Bush Admin Condemns Jailing of Forced Abortion Activist Chen Guangcheng
by Steven Ertelt
August 28, 2006
Washington, DC (LifeNews.com) — Bush administration officials have condemned the jailing of an activist in China who brought international exposure to a brutal family planning campaign that saw officials in one city force more than 10,000 women have abortions or sterilizations.
Chen Guangcheng, a 34 year-old blind attorney who was preparing a class action lawsuit against the city of Linyi, was sentenced Friday to four years and four months in prison.
The jailing came after he was charged by officials on bogus counts of destroying property in a protest against the house arrest of his family. His attorneys were arrested shortly before the trial and prevented from helping Chen defeat the politically-motivated charges.
State Department spokesman Gonzo Gallegos called the charges "highly questionable" and said the Bush administration was "disturbed" at the jail sentence and the detention of Chen’s attorneys beforehand. He called on Chinese authorities to release Chen.
"Chen’s family and supporters have also reportedly been harassed," Gallegos added, calling on officials to stop persecuting his family through house arrests.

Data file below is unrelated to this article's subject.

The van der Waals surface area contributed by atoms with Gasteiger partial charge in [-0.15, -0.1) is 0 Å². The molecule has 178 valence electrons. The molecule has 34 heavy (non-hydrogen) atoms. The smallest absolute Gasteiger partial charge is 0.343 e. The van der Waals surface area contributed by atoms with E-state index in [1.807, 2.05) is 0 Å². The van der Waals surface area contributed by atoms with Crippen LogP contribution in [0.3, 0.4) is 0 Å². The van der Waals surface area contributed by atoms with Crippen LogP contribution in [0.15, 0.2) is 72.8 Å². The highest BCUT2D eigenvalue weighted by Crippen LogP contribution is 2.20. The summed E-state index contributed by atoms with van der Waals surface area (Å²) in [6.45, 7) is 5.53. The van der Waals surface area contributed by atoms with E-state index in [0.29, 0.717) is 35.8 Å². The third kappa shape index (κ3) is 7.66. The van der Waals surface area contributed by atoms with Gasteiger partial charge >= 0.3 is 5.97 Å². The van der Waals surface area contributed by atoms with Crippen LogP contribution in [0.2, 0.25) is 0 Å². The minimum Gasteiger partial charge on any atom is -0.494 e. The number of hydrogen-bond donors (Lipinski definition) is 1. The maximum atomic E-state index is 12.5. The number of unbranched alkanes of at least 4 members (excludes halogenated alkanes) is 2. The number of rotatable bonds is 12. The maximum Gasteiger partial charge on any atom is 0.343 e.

The Bush administration is concerned that the crackdown on dissenters, including Chen and others, is undermining basic human rights of the Chinese people.
"We’re concerned that Chen’s arrest, the detention of his lawyers and the reported detention of another activist, Gao Zhisheng, appear part of a larger pattern of official harassment of individuals who work to advocate for the legal rights of their fellow citizens," Gallagos explained, according to an AP report.
State Department spokesman Tom Casey expanded on President Bush’s frustration over the Chen case. He discussed how the Bush administration called for Chen’s release three times before the trial.
"At this point, what we’re doing is again urging the Chinese government to respect the rights of their citizens to advocate peacefully for the rights of their fellow citizens, certainly in China but anyplace around the world,"
"No one," Casey said, according to a Voice of America report, "should suffer for simply expressing their views, for raising concerns about government policies, and for advocating for the redress of grievances."